For athletes and the physically active the focus usually goes to the outer unit for the postural stability, resisting external load, producing movement and transferring energy. This is where we can run into the mindset that “lifting heavy” is all you need to do with your “core”. But producing optimal activation of the outer unit using feed forward tension exercises is a skill set that needs practice. Yet again I can speak from personal experience of having eliminated direct abdominal work with the feed forward tension exercises. I feel that it affected my performance in a negative way. But rather than look to crutches and side planking there are high-tension exercises that can save us from “the scrap heap”. (Anybody get the reference).
Pull-ups and Hanging leg raises are unique choices because they integrate some old school training methods. In my work with Dr. Ed Thomas I have been exposed to the Turnveriene training methods. The Turners, as they were known, believed that you could not become truly fit without “off the ground training”. Well pull-ups and hanging leg raises are performed off the ground and there is an additional aspect to these exercises. They are also a form of brachiation or hanging from the limbs, which Dr. Robert Martin indentified as one of the “uncommon” postures. (See the Club Swinging Essentials manual for details).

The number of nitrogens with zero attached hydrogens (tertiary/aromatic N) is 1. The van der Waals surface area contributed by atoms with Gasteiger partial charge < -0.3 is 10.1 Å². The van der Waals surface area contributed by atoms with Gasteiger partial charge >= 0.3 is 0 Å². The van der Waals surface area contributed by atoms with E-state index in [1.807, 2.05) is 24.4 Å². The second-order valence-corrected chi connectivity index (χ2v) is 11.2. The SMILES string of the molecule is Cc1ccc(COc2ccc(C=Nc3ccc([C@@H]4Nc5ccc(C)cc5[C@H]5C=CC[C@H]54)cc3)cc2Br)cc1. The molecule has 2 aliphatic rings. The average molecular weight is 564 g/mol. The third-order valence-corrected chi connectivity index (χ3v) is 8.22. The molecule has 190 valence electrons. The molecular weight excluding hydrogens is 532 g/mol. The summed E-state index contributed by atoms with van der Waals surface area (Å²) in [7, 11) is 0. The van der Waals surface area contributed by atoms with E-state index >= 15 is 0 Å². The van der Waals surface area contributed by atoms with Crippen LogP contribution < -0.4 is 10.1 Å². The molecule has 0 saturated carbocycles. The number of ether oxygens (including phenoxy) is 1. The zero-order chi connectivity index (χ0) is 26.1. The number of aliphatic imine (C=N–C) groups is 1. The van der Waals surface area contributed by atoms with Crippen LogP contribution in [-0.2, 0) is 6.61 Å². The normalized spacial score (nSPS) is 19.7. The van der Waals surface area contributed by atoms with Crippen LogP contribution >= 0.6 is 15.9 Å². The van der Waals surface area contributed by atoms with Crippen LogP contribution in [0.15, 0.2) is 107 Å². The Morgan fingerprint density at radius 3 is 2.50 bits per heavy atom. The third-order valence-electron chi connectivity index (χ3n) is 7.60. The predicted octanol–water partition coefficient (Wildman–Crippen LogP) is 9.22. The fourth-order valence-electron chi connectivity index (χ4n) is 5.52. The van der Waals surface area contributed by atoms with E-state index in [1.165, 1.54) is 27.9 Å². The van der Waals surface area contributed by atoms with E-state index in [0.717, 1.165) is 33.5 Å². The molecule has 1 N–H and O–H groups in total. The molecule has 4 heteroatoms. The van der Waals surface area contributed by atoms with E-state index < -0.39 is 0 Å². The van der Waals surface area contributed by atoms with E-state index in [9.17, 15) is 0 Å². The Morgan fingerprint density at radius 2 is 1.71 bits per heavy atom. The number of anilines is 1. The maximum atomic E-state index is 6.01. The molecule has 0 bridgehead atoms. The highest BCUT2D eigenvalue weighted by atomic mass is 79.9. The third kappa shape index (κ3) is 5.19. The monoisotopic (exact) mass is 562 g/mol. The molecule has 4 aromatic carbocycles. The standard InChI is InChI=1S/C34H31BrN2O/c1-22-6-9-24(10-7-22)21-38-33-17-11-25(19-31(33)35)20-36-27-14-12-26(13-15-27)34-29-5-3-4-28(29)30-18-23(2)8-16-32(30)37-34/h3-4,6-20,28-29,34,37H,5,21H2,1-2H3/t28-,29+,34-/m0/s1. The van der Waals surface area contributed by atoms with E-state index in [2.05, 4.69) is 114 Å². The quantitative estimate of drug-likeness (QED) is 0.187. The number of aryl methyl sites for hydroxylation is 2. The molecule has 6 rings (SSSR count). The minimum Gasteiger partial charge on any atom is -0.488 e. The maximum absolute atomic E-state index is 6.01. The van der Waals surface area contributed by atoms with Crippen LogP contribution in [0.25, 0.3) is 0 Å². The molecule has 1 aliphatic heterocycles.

Once you have screened and corrected reflexive stabilization and chosen your feed forward abdominal exercises you will integrate these into your overall training routine. Keep in mind that if you still correcting reflex stabilization it is a bad time for heavy loads so take a couple of weeks to de-load and make the corrections. As you begin to apply the feed forward tension drills follow a
Ab Pavelizer™ II and the Full Contact Twist are excellent examples of ground based feed forward tension exercises. Both of these exercises are explained in detail in Pavel’s book Bullet Proof Abs. So rotating your choice of ground based and off the ground feed forward tension abdominal work will round out your training routine quite nicely. Power to the People style approach using 2-3 sets of 3-5 reps. Squeezing high tension into and out of your abdominals should be treated the same as any other high tension exercise like a deadlift.for details (and downloadable articles on the chop and lift) and find a CK-FMS professional to assist you at www.dragondoor.com